Berlin, where to start?? We have waited so long and witnessed so much from a distance.
As we usually do to orient in a big city, we took the “Hop On-Hop Off” bus for the narrated tour around both the east and west sectors followed by a walk about exploration around the Museum Island. Spring/Easter weekend has the city buzzing with families out enjoying their city.
Easter morning we were at the Brandenburg gate well before most others.
A symbol of division during the Cold War, the landmark (Brandenburger Tor) now epitomizes German reunification. Inspired by the Acropolis in Athens this elegant triumphal arch was completed in 1791 as the royal city gate. It is crowned by the Quadriga, sculpture of the winged goddess of victory piloting a chariot drawn by four horses. After trouncing Prussia in 1806, Napoleon kidnapped the lady and held her hostage in Paris until she was freed by a gallant Prussian general in 1815. The Brandenburg Gate stands sentinel over Pariser Platz, a harmoniously proportioned square once again bounded by banks as well as the US, British and French embassies, just as it was in the 19th-century. Walking on to Reichstag, Germany’s historic parliament building toped with a glass cupola, we admired those able to climb for a great view. Walking on Unter den Linden which is at the heart of former East Berlin, we appreciated one of Europe’s grand boulevards laden with so much history and symbolism. Onward on foot we visited Museum Island in detail and saw the original Nefertiti in hopes of getting a picture of Bob next to her. Not allowed!!!! Way too many people must have cats named after her and so we left only slightly disappointed.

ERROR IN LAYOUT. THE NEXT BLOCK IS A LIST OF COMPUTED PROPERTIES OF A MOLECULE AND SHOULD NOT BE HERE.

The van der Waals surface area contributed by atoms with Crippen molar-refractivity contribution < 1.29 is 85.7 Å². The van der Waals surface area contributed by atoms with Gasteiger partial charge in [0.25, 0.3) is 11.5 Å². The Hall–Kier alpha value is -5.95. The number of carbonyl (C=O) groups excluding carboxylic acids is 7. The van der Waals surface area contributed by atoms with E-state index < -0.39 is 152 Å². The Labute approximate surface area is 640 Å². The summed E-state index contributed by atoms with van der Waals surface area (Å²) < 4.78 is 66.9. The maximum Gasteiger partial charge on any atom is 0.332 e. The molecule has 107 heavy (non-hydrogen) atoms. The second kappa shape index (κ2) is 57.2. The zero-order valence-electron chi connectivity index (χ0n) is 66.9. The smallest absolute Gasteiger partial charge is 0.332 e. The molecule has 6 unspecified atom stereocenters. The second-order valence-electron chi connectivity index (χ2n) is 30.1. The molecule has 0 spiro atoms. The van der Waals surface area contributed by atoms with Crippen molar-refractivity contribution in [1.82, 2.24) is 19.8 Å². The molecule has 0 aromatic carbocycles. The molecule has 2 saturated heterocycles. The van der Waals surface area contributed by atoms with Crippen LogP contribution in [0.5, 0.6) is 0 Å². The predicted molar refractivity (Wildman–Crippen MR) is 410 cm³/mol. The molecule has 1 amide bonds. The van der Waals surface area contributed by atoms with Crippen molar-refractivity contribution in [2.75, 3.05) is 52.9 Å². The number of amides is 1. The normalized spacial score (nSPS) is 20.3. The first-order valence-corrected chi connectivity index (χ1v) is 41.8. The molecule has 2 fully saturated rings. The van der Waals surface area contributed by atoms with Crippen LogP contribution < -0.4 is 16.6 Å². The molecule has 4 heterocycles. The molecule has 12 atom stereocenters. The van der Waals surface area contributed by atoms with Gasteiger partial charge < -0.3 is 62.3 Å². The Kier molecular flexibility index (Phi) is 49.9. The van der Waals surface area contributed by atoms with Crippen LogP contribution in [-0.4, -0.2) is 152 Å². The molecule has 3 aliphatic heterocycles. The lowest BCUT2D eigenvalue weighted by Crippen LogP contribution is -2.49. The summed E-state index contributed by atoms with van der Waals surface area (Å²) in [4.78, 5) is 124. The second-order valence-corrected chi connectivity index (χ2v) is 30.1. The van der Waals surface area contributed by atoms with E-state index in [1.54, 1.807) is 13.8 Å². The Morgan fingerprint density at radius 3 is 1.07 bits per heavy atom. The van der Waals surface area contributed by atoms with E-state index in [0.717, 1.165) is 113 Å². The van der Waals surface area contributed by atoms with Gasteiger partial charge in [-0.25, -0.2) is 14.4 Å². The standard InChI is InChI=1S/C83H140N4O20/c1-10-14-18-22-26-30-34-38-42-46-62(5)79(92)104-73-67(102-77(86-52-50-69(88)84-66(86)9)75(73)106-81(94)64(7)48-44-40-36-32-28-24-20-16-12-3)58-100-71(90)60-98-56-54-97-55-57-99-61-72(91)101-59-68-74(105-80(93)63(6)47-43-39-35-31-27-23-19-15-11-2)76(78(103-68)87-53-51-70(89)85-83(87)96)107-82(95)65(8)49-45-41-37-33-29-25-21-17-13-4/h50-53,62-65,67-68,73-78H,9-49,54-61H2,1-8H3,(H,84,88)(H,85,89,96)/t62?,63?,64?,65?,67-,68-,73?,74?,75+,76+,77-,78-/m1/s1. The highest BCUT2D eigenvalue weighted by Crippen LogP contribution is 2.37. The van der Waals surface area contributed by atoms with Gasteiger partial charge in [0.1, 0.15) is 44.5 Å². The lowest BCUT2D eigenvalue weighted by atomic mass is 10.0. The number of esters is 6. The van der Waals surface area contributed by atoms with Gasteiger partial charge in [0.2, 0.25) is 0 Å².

We ended Easter Day with a visit to the Berlin Wall Memorial, a moving docu-center with recordings of interviews with former residents who lived in the area, photographs and documents with the lone surviving stretch of the intact wall. There aren’t many original Berlin Wall remnants left. Longest section (0.75 mile or 1.3 kilometers) of the Berlin Wall still standing. It is an open-air gallery since 1990 with 106 murals by artists from 21 countries.
As we all remember Checkpoint Charlie was the principal gateway for Allies, other non-Germans and diplomats between the two Berlins from 1961 to 1990. This free temporary open-air exhibit chronicling Cold War history is a potent symbol of the Cold War but seems to have become a tacky tourist trap where uniformed actors pose for tips in front of a replica guardhouse and street vendors sell blatant Nazi knock-off memoabilia.
Berlin has powerful reminders throughout the city of those lost and persecuted. “Stumbling stones,” small brass plates embossed with names and dates are embedded in sidewalks and polished daily by pedestrian traffic.